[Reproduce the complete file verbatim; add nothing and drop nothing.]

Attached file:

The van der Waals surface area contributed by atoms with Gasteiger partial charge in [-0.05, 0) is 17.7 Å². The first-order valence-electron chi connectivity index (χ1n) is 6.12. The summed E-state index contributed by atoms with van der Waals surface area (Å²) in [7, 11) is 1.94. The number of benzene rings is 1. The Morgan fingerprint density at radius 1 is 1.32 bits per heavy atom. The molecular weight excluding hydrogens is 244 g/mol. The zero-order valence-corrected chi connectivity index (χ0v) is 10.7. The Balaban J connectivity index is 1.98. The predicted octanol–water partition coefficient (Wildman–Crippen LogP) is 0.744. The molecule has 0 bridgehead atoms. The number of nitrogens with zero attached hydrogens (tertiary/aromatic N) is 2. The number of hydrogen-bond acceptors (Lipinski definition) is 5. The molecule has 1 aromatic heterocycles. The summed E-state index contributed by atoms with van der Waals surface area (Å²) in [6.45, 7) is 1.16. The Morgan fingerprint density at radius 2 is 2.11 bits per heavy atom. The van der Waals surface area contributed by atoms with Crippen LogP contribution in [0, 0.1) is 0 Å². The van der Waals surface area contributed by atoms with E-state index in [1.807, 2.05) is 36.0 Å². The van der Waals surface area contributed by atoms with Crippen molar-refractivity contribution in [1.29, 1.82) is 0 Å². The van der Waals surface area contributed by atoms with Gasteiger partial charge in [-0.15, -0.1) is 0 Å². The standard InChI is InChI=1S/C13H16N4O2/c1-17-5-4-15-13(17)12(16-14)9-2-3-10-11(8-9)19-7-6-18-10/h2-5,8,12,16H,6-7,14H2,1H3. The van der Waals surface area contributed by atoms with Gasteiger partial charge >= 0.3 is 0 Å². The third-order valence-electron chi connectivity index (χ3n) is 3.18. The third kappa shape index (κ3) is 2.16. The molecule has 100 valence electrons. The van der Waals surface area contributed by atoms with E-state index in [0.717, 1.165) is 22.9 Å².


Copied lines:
The van der Waals surface area contributed by atoms with Gasteiger partial charge in [-0.05, 0) is 17.7 Å². The first-order valence-electron chi connectivity index (χ1n) is 6.12. The summed E-state index contributed by atoms with van der Waals surface area (Å²) in [7, 11) is 1.94. The number of benzene rings is 1. The Morgan fingerprint density at radius 1 is 1.32 bits per heavy atom. The molecular weight excluding hydrogens is 244 g/mol. The zero-order valence-corrected chi connectivity index (χ0v) is 10.7. The Balaban J connectivity index is 1.98. The predicted octanol–water partition coefficient (Wildman–Crippen LogP) is 0.744. The molecule has 0 bridgehead atoms. The number of nitrogens with zero attached hydrogens (tertiary/aromatic N) is 2. The number of hydrogen-bond acceptors (Lipinski definition) is 5. The molecule has 1 aromatic heterocycles. The summed E-state index contributed by atoms with van der Waals surface area (Å²) in [6.45, 7) is 1.16. The Morgan fingerprint density at radius 2 is 2.11 bits per heavy atom. The van der Waals surface area contributed by atoms with Crippen LogP contribution in [0, 0.1) is 0 Å². The van der Waals surface area contributed by atoms with E-state index in [1.807, 2.05) is 36.0 Å². The van der Waals surface area contributed by atoms with Crippen molar-refractivity contribution in [1.29, 1.82) is 0 Å². The van der Waals surface area contributed by atoms with Gasteiger partial charge in [-0.15, -0.1) is 0 Å². The standard InChI is InChI=1S/C13H16N4O2/c1-17-5-4-15-13(17)12(16-14)9-2-3-10-11(8-9)19-7-6-18-10/h2-5,8,12,16H,6-7,14H2,1H3. The van der Waals surface area contributed by atoms with Gasteiger partial charge >= 0.3 is 0 Å². The third-order valence-electron chi connectivity index (χ3n) is 3.18. The third kappa shape index (κ3) is 2.16. The molecule has 100 valence electrons. The van der Waals surface area contributed by atoms with E-state index in [0.717, 1.165) is 22.9 Å².